Wednesday, August 03, 2005

Bill Frist is enlightened 

And that makes him a bad person? This headline appeared on cnn.com after Frist proposed that more funding be invested in stem cell research, breaking ranks with the President on the issue: "Frist not invited to evangelical rally."


Anyone want to tell me how this is a bad thing? Not invited to an evangelical rally? That's like saying, "You're free to think and do whatever you like and we're giving you a billion dollars." Oh, and be sure to check out the results of the poll question on that CNN page asking, "Was Senate Majority Leader Bill Frist right to break with President Bush over funding for human embryonic stem cell research?" It's comforting (the people!) and discomforting (opposed by the administration!) at the same time.

Elsewhere is Fundamental Christian world, there's a watchdog group attacking Bible study in public schools. Makes sense to me. Separation of Church and State and all that good stuff. Then I read the article and it's revealed that the Bible study is an elective. Well, you know, I suppose that sounds okay.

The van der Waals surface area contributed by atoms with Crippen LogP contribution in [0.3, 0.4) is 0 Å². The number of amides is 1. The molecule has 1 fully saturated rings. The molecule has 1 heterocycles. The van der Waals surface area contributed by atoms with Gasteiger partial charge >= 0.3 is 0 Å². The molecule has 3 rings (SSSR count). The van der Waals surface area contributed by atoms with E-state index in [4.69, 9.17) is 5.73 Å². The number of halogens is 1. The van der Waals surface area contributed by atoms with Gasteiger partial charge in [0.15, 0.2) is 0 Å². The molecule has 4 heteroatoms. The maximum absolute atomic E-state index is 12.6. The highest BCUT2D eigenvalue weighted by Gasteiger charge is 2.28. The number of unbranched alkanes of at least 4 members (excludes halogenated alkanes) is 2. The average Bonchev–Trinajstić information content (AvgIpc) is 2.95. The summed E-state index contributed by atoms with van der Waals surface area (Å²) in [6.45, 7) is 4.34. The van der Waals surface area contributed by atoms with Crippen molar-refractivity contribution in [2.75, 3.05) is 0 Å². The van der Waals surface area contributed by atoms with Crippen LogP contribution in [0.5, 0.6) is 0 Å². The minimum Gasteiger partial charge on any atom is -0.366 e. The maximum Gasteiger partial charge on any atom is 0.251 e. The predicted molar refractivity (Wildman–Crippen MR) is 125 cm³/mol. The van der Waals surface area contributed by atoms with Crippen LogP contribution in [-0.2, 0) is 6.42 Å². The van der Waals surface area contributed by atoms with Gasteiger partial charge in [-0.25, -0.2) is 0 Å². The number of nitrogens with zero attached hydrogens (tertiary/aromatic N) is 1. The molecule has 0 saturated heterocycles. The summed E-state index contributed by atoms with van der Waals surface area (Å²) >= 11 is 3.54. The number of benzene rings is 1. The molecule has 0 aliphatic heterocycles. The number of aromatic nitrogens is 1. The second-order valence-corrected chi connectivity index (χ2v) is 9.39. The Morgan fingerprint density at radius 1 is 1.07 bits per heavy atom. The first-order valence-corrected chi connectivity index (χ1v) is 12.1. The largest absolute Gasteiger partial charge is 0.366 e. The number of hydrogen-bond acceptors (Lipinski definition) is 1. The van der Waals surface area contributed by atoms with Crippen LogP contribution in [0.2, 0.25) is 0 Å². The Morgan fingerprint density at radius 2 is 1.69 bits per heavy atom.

What's this? This section that immediately follows the preceding statement. What's that say?

Texas Freedom Network President Kathy Miller said her group looked at the course after the Odessa school board voted in April to offer the class. It asked Southern Methodist University biblical scholar Mark A. Chancey to review the curriculum.

Chancey's review found that the course characterizes the Bible as inspired by God, that discussions of science are based on the biblical account of creation, that Jesus is referred to as fulfilling Old Testament prophecy, and that archaeological findings are erroneously used to support claims of the Bible's historical accuracy.

He said the course also suggests the Bible, instead of the Constitution, be considered the nation's founding document.

"No public school student should have to have a particular religious belief forced upon them," the Rev. Ragan Courtney, pastor of The Sanctuary, a Baptist congregation in Austin, said at a news conference held by Texas Freedom Network.

Unbelievable. The right can shove it (and I'm not even planted on the left!).

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